Prof. Dr. İBRAHİM KALIN
The extremism of the Islamic State in Iraq and al-Sham (ISIS), in belief and practice, is a despicable phenomenon that must be contained and condemned. But it should also be acknowledged that ISIS is only a symptom of a larger problem – a problem that goes to the heart of the extremisms of the modern world, the failure of the international system, the sense of despair and nihilism, political and economic injustice and the uneasy relationship between tradition and modernity.
Like all extremist movements, whether religious or secular, ISIS can seek to justify its extremism by referring to Islamic sources, such as the Quran or the life of the Prophet Muhammad. As numerous Muslim scholars and thinkers point out, a misguided methodology and misplaced ideology can be used to distort any religious text and historical precedent. Al-Qaida, Boko Haram and now ISIS all use or rather misuse religious sources and references to create an extremist ideology.
To counter this, a large group of Muslim jurists, scholars, intellectuals and academics wrote an open letter to al-Baghdadi, the presumed leader of ISIS, showing in great detail and with authority how ISIS’s violent extremism against Muslims of other sects and people of other religions is rejected by Islamic tradition. The core message of this letter is supported by millions of mainstream and moderate Muslims around the world.
No one has the right to use religion to justify what is essentially and primarily a worldly goal: power. ISIS and its spokespeople may quote verses from the Quran or shout “Allah akbar” (God is great). But this does not make their acts religious or sacred. The Quran itself warns against those who try to manipulate the commands of God for their own benefits. ISIS is a typical example of a power-seeking violent organization that uses religious justification but eventually fails at logical consistency and religious authority. The problem is that not all extremism is necessarily religion-based. Extremism does not need religion to emerge. Nor does it need to remain faithful to the true spirit of religion to carry out its violent acts.
The extremisms of the world in which we live provide a plethora of material for any movement to go to extremes. There is a long list of extremism that comes in different form: the two world wars of the last century, occupations, economic and cultural colonialism, billions of dollars spent on armament, weapons of mass destruction, the widening gap between the rich and the poor, the extreme individualism of modern societies, drugs, the brutalities of modern capitalism, human trafficking, climate change, environmental crisis, the poisoning of our food, water and air, technology-dependence reaching new heights, and violent movies, violent video games…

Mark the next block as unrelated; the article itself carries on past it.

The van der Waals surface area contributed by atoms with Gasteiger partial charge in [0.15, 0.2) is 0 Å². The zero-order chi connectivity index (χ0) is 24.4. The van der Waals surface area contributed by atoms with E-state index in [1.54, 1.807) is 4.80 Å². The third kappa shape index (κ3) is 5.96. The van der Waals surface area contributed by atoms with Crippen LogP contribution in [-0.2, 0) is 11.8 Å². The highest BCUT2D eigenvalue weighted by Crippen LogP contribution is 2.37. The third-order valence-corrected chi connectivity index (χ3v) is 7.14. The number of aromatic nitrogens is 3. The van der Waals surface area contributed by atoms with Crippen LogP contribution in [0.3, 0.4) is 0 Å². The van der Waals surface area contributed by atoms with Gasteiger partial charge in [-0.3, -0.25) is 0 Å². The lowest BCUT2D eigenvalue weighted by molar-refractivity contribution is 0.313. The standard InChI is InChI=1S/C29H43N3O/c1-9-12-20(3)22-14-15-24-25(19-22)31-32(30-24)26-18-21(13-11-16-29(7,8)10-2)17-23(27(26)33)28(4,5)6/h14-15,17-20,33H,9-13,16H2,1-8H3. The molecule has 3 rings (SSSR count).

These and many other forms of extremism have crept into our daily lives, political discourses, educational systems, economic policies and many other areas of our life-world. They force ordinary people to take extreme positions, whether in perception and attitude or in practice, on all key issues. By turning a blind eye to these, we only delude ourselves. We cannot reduce extremism to violent killings only. Those killings, as carried out by ISIS recently for instance, must be rejected and stopped. But we should not lose sight of the larger picture here: We live in an age of extremities whereby doing something in a middle and moderate way is not cool or does not register or is rejected as insufficient to get what you want. In many subtle and not so subtle ways, the current system of political and economic relations force people to the margins and to the extremes. Those who carry on with their lives in their own modest and moderate ways are not heard, respected or even protected. Only when you start making a lot of noise and become violent does the system begin to pay attention to you.
In all extremist movements, there is a fine line between taking a firm and radical position for justice and tripping over to extremism. There are places where one has to be radical and uncompromising: When you have the duty to protect women and children, human rights, the rights of minorities, fight against the occupation of your country and fight against terrorism. But where this morally justified radicalism ends and where violent extremism begins is where things get delicate and sensitive. The extremities of the modern world make it extremely easy to take that step from being morally firm and uncompromising to turning into a violent extremism.
This is where we need a reassessment of our modern priorities and critically question the overall direction of the present state of humanity. Rejecting extremism in all of its forms, whether ISIS terrorism, sectarian killings, school shootings or Hollywood violence, will be a first step in the right direction. (Source: Turkey Agenda)